Along with the usual flow of annual family newsletters and photographic Christmas cards, featuring matching cable-knit sweaters and first visits to Santa, this year I received a handful of emails with links to online photo albums. Lots and lots of pictures of babies and toddlers – many clearly taken within seconds of each other. Dozens from a single evening.
It occurred to me that this generation of kids will certainly be the most recorded one in human history.
A couple of hundred years ago, only the wealthiest people in only the most advanced civilizations could acquire portraits of their kids. Even so, such a family during that time might have one or two at most. The advent of photography democratized the portrait, but until just a generation ago, pictures were still special. For one thing, you had to pay for film. You had to go to a store, choose a film stock based on camera type, optimal ISO speed and number of frames per roll, and shell out real money before you captured your first shot. You had to load your camera – carefully – and because you’d paid for the film, you had to consider and reconsider each picture before, during and after you shot it. When you reached the end of the roll, you had to go back to a store and hand it over for processing, which often took a few days – unless you were willing to pay a premium for a 1-hour turnaround.
Fetching your pictures from the store was always kind of magical, because you had no way of knowing whether you’d aimed right or focused right, or whether your mom had blinked at the wrong moment or your friend’s face was hidden by an unforeseen shadow. Also, the photographed events themselves had already started their slide into memory and forgetting, so to see the pictures was to get to relive a little.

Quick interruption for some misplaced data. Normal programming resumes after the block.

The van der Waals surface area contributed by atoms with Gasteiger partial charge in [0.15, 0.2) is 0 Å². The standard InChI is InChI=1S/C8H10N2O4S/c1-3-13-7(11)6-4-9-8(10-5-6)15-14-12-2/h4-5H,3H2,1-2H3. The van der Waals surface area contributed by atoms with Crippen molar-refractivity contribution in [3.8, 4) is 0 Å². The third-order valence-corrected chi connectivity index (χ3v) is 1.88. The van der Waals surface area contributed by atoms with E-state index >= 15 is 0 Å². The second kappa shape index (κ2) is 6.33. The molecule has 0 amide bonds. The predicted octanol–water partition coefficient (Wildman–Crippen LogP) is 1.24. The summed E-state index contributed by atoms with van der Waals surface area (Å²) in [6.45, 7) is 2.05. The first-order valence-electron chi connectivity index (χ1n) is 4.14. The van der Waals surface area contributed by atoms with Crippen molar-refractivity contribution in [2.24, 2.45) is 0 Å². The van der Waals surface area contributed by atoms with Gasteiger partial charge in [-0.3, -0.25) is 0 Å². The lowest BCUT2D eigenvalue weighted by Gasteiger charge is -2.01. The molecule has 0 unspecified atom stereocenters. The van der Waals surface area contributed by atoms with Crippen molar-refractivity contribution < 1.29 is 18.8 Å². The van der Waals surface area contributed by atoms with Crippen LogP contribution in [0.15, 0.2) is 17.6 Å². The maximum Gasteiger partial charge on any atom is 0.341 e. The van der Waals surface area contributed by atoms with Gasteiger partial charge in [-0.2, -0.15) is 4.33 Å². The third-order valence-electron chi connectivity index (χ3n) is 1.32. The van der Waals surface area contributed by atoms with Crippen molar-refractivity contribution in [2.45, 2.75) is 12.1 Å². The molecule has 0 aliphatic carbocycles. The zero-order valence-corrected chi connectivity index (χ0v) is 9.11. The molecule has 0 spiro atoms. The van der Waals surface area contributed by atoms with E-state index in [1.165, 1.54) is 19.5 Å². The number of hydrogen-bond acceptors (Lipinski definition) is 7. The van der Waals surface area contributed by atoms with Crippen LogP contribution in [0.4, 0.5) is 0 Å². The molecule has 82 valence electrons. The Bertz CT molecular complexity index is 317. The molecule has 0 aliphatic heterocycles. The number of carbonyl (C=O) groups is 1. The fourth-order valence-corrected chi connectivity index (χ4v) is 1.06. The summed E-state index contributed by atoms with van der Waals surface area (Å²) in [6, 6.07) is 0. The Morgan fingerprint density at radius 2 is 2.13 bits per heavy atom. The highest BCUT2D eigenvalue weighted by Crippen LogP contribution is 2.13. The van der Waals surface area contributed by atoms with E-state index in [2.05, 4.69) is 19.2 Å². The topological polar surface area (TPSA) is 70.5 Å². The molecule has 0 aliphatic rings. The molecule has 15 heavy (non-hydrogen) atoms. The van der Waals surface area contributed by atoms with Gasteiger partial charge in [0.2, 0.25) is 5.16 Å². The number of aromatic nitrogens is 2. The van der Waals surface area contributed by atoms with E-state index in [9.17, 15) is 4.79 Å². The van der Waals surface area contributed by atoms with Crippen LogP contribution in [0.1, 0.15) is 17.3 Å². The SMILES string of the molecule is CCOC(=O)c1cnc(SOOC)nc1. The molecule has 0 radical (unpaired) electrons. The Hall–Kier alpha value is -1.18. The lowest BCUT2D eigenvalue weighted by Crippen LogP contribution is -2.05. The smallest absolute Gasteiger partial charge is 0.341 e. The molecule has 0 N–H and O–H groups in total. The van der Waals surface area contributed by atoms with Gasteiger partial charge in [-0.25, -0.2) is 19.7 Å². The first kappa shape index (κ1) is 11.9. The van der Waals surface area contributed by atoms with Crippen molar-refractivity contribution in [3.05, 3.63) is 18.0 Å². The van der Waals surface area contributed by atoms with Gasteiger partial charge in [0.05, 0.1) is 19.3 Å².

In the era of digital cameras, pictures have joined the growing list of things that have stopped being special. It’s a bit sad, and I’m not the only one who thinks so. I would never suggest we return to the medium of film, with its chemicals and waste, but I like the idea of reintroducing some restraint into the act of picture taking.
The other day, I learned about something called the 36 Exposures Challenge that aims to do just that:
…this ease of use and surfeit of images comes with a price. In the analog era, when we had to pay to see what we shot, we were more careful when we took photographs. This forced a discipline that is hard to imagine today. In the words of Stephen Shore, “[Today] there seems to be a greater freedom and lack of restraint…as one considers one’s pictures less, one produces fewer truly considered pictures.”